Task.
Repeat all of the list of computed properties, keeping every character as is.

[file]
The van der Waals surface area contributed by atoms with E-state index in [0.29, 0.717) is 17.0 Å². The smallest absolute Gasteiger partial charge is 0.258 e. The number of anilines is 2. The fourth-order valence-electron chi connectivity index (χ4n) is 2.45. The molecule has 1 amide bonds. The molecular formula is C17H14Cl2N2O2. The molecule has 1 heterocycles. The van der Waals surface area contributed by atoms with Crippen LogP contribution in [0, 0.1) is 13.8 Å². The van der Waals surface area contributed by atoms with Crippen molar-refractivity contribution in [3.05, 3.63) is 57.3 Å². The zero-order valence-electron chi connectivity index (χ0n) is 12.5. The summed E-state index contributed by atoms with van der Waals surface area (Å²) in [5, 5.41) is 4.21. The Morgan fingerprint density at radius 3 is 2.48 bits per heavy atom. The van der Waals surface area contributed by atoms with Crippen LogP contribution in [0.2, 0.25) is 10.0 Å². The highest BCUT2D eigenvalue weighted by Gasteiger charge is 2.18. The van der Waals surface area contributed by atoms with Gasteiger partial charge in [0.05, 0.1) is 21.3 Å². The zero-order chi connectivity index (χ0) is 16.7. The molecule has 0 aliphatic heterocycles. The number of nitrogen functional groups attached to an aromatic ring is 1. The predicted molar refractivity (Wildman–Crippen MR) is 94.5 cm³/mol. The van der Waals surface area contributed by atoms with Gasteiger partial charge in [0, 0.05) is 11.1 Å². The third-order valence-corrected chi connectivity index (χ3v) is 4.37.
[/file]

The van der Waals surface area contributed by atoms with E-state index in [0.29, 0.717) is 17.0 Å². The smallest absolute Gasteiger partial charge is 0.258 e. The number of anilines is 2. The fourth-order valence-electron chi connectivity index (χ4n) is 2.45. The molecule has 1 amide bonds. The molecular formula is C17H14Cl2N2O2. The molecule has 1 heterocycles. The van der Waals surface area contributed by atoms with Crippen LogP contribution in [0, 0.1) is 13.8 Å². The van der Waals surface area contributed by atoms with Crippen molar-refractivity contribution in [3.05, 3.63) is 57.3 Å². The zero-order valence-electron chi connectivity index (χ0n) is 12.5. The summed E-state index contributed by atoms with van der Waals surface area (Å²) in [5, 5.41) is 4.21. The Morgan fingerprint density at radius 3 is 2.48 bits per heavy atom. The van der Waals surface area contributed by atoms with Crippen LogP contribution in [0.2, 0.25) is 10.0 Å². The highest BCUT2D eigenvalue weighted by Gasteiger charge is 2.18. The van der Waals surface area contributed by atoms with Gasteiger partial charge in [0.05, 0.1) is 21.3 Å². The zero-order chi connectivity index (χ0) is 16.7. The molecule has 0 aliphatic heterocycles. The number of nitrogen functional groups attached to an aromatic ring is 1. The predicted molar refractivity (Wildman–Crippen MR) is 94.5 cm³/mol. The van der Waals surface area contributed by atoms with Gasteiger partial charge in [0, 0.05) is 11.1 Å². The third-order valence-corrected chi connectivity index (χ3v) is 4.37.